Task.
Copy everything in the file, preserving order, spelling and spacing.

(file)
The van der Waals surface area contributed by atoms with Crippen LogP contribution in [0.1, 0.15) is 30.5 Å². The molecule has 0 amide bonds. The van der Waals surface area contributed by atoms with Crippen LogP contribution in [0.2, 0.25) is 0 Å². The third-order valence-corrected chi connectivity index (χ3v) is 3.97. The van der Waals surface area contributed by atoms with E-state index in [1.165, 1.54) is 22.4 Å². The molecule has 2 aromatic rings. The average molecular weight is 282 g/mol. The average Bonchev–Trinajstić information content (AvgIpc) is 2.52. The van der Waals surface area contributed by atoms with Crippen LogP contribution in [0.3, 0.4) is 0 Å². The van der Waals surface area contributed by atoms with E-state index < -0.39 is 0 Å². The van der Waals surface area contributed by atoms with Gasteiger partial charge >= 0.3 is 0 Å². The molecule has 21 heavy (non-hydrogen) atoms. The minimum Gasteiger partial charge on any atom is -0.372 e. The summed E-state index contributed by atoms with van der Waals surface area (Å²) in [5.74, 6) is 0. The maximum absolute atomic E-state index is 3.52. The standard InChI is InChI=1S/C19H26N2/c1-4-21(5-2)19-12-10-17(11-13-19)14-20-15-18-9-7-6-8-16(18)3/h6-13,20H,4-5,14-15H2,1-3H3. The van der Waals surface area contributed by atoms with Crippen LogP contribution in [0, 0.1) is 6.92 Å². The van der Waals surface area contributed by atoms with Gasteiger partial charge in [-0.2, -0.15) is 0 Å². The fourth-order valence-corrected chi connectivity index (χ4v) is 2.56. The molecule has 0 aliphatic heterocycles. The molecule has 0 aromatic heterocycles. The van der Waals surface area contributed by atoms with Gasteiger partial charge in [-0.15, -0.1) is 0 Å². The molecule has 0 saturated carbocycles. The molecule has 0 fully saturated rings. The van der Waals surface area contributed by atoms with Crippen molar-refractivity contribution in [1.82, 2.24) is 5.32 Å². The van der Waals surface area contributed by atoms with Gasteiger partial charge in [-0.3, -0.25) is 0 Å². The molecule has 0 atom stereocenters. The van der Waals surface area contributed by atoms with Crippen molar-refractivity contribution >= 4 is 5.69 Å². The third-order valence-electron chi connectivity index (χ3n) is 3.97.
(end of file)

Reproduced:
The van der Waals surface area contributed by atoms with Crippen LogP contribution in [0.1, 0.15) is 30.5 Å². The molecule has 0 amide bonds. The van der Waals surface area contributed by atoms with Crippen LogP contribution in [0.2, 0.25) is 0 Å². The third-order valence-corrected chi connectivity index (χ3v) is 3.97. The van der Waals surface area contributed by atoms with E-state index in [1.165, 1.54) is 22.4 Å². The molecule has 2 aromatic rings. The average molecular weight is 282 g/mol. The average Bonchev–Trinajstić information content (AvgIpc) is 2.52. The van der Waals surface area contributed by atoms with Crippen LogP contribution in [0.3, 0.4) is 0 Å². The van der Waals surface area contributed by atoms with E-state index < -0.39 is 0 Å². The van der Waals surface area contributed by atoms with Gasteiger partial charge >= 0.3 is 0 Å². The molecule has 21 heavy (non-hydrogen) atoms. The minimum Gasteiger partial charge on any atom is -0.372 e. The summed E-state index contributed by atoms with van der Waals surface area (Å²) in [5.74, 6) is 0. The maximum absolute atomic E-state index is 3.52. The standard InChI is InChI=1S/C19H26N2/c1-4-21(5-2)19-12-10-17(11-13-19)14-20-15-18-9-7-6-8-16(18)3/h6-13,20H,4-5,14-15H2,1-3H3. The van der Waals surface area contributed by atoms with Crippen LogP contribution in [0, 0.1) is 6.92 Å². The van der Waals surface area contributed by atoms with Gasteiger partial charge in [-0.2, -0.15) is 0 Å². The fourth-order valence-corrected chi connectivity index (χ4v) is 2.56. The molecule has 0 aliphatic heterocycles. The molecule has 0 aromatic heterocycles. The van der Waals surface area contributed by atoms with Gasteiger partial charge in [-0.15, -0.1) is 0 Å². The molecule has 0 saturated carbocycles. The molecule has 0 fully saturated rings. The van der Waals surface area contributed by atoms with Crippen molar-refractivity contribution in [1.82, 2.24) is 5.32 Å². The van der Waals surface area contributed by atoms with Gasteiger partial charge in [-0.3, -0.25) is 0 Å². The molecule has 0 atom stereocenters. The van der Waals surface area contributed by atoms with Crippen molar-refractivity contribution >= 4 is 5.69 Å². The third-order valence-electron chi connectivity index (χ3n) is 3.97.